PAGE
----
In attesa dell'ultima opera di Haruki Murakami (1Q84), una sua recente intervista in lingua inglese apparsa sulla rivista THE NEW YORKER.
Posted by Deborah Treisman
The author of this week’s story, “Town of Cats,” chats with the magazine’s fiction editor.
The story “Town of Cats” is excerpted from your three-part novel, “1Q84” (which will be published by Knopf in the U.S. and Harvill Secker in the U.K. in late October. In the book, Tengo is one of two main characters who pass between two distinct worlds, one of which has supernatural elements. But this story deals mainly with the real world—and the relationship between a boy and the man who raises him. Was this portrait of Tengo’s background—the disappearance of his mother, the difficult relationship with his father—part of your conception of the book and the character from the beginning?
“1Q84” is a long novel with a complex storyline that is crammed with many different novelistic elements. Tengo’s history is one of those elements, and the secret of his birth plays an important role in the story. Just as the events of the novel are strongly influenced by things that happened before it started, Tengo is strongly influenced by several aspects of his history that happened before he was born. Like DNA, memory is both individual and collective. One of the novel’s themes is the deliberate blurring of the boundary line between the individual and the collective, the conscious and the unconscious.
The German story “Town of Cats” that forms the center of this piece—is it based on an actual story or is it your invention? The hero of the story within the story becomes a kind of ghost in a world where he doesn’t belong. Is that what is happening to Tengo’s father, too, as he withdraws into his dementia?
“Town of Cats” is a story that I made up. I think I probably read something like it a long time ago, but I don’t have a very precise recollection of whatever it was that I read. In any case, this episode performs a symbolic function in the novel in many different senses—the way a person wanders into a world from which he can never escape, the question of who it is that fills up the empty spaces, the inevitability with which night follows day. Perhaps each of us has his or her own “town of cats” somewhere deep inside—or so I feel.
Why do you think Tengo’s father sheds a tear at the end of their conversation at the sanatorium? Is he feeling sorry for himself, for the bleakness of the life he has lived? Does he have regrets for the way he has treated Tengo?
It is probably not the function of the author to answer a question like that. I don’t think anyone can fully comprehend it without reading the entire “1Q84.” What we have in the magazine is strictly an excerpt, after all.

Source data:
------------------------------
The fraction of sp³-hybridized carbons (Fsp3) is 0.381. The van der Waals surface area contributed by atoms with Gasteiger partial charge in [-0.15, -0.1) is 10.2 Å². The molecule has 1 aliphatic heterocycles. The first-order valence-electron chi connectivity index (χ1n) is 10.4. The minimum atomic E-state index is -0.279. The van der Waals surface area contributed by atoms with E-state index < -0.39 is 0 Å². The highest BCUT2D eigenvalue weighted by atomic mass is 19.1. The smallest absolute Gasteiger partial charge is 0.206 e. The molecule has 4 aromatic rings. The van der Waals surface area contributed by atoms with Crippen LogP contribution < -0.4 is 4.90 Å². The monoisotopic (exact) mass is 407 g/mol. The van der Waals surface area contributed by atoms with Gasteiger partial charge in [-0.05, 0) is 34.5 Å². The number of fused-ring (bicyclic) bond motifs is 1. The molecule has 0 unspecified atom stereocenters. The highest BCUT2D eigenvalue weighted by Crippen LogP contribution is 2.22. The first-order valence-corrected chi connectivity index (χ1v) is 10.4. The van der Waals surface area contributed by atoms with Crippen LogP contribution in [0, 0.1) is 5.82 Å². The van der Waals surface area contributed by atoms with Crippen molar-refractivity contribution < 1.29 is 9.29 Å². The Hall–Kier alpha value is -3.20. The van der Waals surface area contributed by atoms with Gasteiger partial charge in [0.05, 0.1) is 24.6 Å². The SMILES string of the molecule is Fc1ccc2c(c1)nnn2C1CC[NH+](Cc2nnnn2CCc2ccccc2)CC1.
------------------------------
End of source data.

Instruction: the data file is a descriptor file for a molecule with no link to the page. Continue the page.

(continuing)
The basic role played by Tengo’s father in the novel is to manifest ill will. No one can say, precisely, where that ill will comes from or what its fundamental nature is. He is an enigmatic character. The riddle of exactly what gave rise to a personality like his is what propels the story along.
Do you feel that the book is a departure, in any way, from your earlier novels?
Whenever I write a novel, I have a strong sense that I am doing something I was unable to do before. With each new work, I move up a step and discover something new inside me. I don’t see this novel as a departure, but I do think it has been a major step in my career. Formally speaking, this is the first full-length novel I have written from beginning to end in the third person.
The title of the novel is a nod of sorts to George Orwell’s “1984.” Orwell was writing about 1984 from the perspective of 1948. You wrote about it from the perspective of the twenty-first century. Was it difficult to throw yourself backward in time?
For Orwell, 1984 was the unknown future. For us, it is a time that is over and done with, part of our known past. By setting the actual past beside a past that might have been, exchanging certain elements of each with the other, and blurring the boundary line between the two, we can transform memory into something that is more collective. In that sense, I am more strongly drawn to depicting the recent past than the near future.
By setting the story in 1984, before cell phones and e-mail and the Internet had become common, I made it impossible for my characters to use such tools. This in turn was frustrating for me. I felt their absence slowing down the speed of the novel. When I thought about it, though, not having such devices at the time—both in daily life and in the story—ceased to be an inconvenience. If you wanted to make a phone call, you just found a public telephone; if you had to look something up, you went to the library; if you wanted to contact somebody, you put a stamp on a letter and mailed it. Those were the normal ways to do those things. While writing the novel (and experiencing a kind of time slip), I had a strong feeling of what the intervening twenty-seven years had meant. Sorry to state the obvious, but maybe there’s not much connection between the convenience of people’s surroundings and the degree of happiness they feel.
Do you think that there will be a fourth volume?
Not even I know the answer to that. There are stories that precede what I have written in the novel and stories that come after what I have written in the novel. These stories exist inside me, but I still don’t know whether it would be appropriate for me to give them form or, if I did, precisely what shape they should take. In any case, it will be some time before a conclusion emerges.
(Answers translated, from the Japanese, by Jay Rubin.)